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Valencia Has Some of the Richest Architecture in Spain. Here’s How to See It.

Art + Architecture
by Dayana Aleksandrova Aug 3, 2020

Often thought of as just a neighboring city to Barcelona, Valencia doesn’t get nearly as much recognition as it deserves. The Mediterranean city has a rich history shaped by Roman, Islamic, and Christian influences that create a very unique, charming ambience with a strong sense of Old World European legacy. Peppered with cathedrals dating back to the 12th century, Valencia is a real treat for architecture lovers. The star of the city is St. Mary’s Cathedral. It draws a crowd from all corners of the world, eager to see the gemstone-embellished chalice that Jesus is said to have drank from during the Last Supper. This is just one of the city’s many old structures that look humble from the outside but have lavishly decorated interiors full of art.

A tour of Valencia’s old center feels much more like a journey through time as opposed to simply exploring a beautiful Spanish city. Here’s what to see and how to enjoy the city’s rich architecture.

You can soak up art at Valencia’s train station and post office

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Photo: Razvan Ionut Dragomirescu/Shutterstock

The heart of Valencia is concentrated around a few key buildings — the post office, city hall, and the train station connected by the central square. Once a bustling flower market and a busy intersection, the central square was transformed into an exclusively pedestrian plaza in 2015 where locals come to relax, chat, and read the paper in the morning.

Across the street, you’ll find the central post office. This large building combines neo-Gothic and Baroque elements and looks more like a museum than a place to run errands.

Walking down the boulevard, you’ll arrive at Valencia’s favorite transportation hub — the train station. Even though the city has a modern airport, many still prefer to go to the station as it provides an opportunity to admire the 1917 trencadís (colorful mosaics) and modernist elements while waiting for the train. A vibrant, ceramics-clad entrance opens up into a luminous lobby where locals grab a bite to eat, read, and shop. The old cafeteria is the most impressive room here, decorated with mosaics and smooth dark wood that invites you to sit down and enjoy the art.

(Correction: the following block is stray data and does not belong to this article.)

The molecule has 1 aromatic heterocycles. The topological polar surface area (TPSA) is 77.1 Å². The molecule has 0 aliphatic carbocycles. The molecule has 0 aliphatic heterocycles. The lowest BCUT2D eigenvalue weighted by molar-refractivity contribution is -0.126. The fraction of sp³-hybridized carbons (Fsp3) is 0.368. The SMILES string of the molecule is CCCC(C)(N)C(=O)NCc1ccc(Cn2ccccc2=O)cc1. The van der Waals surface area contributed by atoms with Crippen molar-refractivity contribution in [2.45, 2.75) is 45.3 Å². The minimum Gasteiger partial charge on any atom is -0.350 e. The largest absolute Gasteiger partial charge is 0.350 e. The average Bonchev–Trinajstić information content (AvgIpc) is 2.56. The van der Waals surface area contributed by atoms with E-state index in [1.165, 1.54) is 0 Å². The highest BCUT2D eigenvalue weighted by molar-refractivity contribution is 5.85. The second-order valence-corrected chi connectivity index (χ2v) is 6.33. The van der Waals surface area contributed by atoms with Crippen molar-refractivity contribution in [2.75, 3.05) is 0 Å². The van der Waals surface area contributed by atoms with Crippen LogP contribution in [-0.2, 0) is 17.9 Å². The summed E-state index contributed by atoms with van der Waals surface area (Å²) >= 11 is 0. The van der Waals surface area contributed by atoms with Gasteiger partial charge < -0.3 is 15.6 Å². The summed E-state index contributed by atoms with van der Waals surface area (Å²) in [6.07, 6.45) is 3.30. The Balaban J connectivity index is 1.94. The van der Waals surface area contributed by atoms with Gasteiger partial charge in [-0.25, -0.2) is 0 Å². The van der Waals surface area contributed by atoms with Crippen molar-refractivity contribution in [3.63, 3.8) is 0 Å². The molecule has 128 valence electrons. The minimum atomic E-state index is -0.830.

Valencia’s modernist markets are bursting with color

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As a bustling European seaport, Valencia has always been home to thriving markets, with Mercado Central being the most important. Initially designed as an open-air bazaar, it was enclosed in the 1830s and transformed into a 26,246-square-foot building. The chic modernist structure adorned with large stained windows and ceramics quickly became a place for the wealthy Valencian elite to gather. The structure’s roof is topped with a cockatoo bird which was a favorite 19th century pet for the wealthy. Today, the market is still a place to shop for fresh seafood, jamón (cured ham), cheese, and other produce.